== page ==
• 1,000 activity changes per game, meaning a change of speed or direction every 6 seconds

• Games are typically played at 75% of a person’s physical limits

• Rest pauses happen for about 3 seconds every 2 minutes

Fuel Suggestions

Some suggestions for fueling during a long practice or game include sports drink, watermelon, orange sections, and gels. Whereas the more serious soccer players are able to do well with just a sports drink, novice players might enjoy some fruit or watery food.What to eat on a diet There is no magic to the special sports foods (e.g. gels, sports beans, energy bars) you see advertised. These engineered foods are simply pre-wrapped and convenient. Use them if you prefer, but also know you could save money by eating raisins and bananas (e.g. 3 fig bar cookies equal the same nutritional value in a Power bar).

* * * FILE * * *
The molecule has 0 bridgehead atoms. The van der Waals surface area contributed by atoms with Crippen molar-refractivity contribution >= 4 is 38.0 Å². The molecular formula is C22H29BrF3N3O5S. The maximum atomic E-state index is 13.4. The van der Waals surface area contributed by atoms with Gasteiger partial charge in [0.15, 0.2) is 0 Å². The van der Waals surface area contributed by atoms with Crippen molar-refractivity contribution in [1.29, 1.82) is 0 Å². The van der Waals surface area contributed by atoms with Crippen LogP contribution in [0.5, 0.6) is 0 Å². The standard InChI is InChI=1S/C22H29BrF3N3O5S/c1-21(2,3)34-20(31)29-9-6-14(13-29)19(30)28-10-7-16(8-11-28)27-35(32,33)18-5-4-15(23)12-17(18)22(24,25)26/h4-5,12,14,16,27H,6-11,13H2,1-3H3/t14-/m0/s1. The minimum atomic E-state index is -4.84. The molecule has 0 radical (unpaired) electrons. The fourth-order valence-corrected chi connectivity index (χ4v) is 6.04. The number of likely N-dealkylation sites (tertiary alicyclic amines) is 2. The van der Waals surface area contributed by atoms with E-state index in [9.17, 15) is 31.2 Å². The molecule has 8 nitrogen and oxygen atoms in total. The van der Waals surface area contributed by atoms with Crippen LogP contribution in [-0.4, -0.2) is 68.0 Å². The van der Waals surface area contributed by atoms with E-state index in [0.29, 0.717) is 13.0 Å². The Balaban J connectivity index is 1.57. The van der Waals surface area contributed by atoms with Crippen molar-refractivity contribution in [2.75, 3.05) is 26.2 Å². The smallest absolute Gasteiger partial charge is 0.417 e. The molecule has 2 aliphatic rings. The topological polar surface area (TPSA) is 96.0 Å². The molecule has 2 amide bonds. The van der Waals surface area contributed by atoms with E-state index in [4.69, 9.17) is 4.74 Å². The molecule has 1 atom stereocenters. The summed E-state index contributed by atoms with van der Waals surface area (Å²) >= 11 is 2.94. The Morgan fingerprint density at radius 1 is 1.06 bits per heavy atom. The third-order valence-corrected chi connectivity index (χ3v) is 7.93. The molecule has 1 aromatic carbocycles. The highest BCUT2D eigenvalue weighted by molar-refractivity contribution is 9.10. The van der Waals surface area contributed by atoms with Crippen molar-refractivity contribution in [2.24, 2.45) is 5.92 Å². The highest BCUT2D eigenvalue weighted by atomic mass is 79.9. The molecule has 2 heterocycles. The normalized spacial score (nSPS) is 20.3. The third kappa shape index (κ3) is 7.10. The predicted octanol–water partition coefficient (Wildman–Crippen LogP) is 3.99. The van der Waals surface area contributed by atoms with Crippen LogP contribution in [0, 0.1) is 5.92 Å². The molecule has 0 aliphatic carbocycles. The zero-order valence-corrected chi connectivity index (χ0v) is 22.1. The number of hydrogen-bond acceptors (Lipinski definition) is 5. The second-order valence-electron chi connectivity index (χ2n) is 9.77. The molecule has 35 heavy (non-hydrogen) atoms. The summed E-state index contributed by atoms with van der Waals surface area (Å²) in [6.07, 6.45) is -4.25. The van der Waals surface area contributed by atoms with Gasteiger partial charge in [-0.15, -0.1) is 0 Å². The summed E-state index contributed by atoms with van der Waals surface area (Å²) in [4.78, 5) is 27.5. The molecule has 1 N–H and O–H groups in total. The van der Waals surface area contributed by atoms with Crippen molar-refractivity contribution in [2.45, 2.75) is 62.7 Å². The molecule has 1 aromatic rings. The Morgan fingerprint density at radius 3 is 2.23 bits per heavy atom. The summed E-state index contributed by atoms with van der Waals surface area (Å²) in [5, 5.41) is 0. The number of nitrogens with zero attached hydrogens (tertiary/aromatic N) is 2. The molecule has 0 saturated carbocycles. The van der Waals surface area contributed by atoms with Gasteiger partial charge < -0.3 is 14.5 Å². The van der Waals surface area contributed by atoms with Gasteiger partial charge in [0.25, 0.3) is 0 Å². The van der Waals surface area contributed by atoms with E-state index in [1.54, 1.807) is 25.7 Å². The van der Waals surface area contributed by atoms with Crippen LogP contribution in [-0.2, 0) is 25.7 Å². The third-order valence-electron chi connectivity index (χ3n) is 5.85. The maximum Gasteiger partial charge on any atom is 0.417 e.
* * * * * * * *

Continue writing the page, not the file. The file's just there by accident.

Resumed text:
Popular Snacks during a Long Soccer

Practice or Game

A plethora of commercial sports snacks are available for fueling during exercise that lasts longer than 60 to 90 minutes.  Yet “real foods” can work just as well. Experiment with a variety of flavors (sweet, sour, salty), knowing that tastes change as you become fatigued.

Young players and professional players alike benefit greatly from at least halftime refueling. This is particularly true if the pre-game meal has been a small one.

Sports drinks

Sports gels or Sports beans Water with banana Watermelon


Orange slices

Preventing dehydration and low blood sugar is crucial to being able not only to survive but also to be successful in extended or intense soccer playing. The fluids and foods that you consume during training or games should be an extension of your carbohydrate-rich daily training diet. Because each player has individual tolerances and preferences, you want to learn What to eat on a diet by trial and error during training what foods and fluids settle best and contribute to top competitive performance.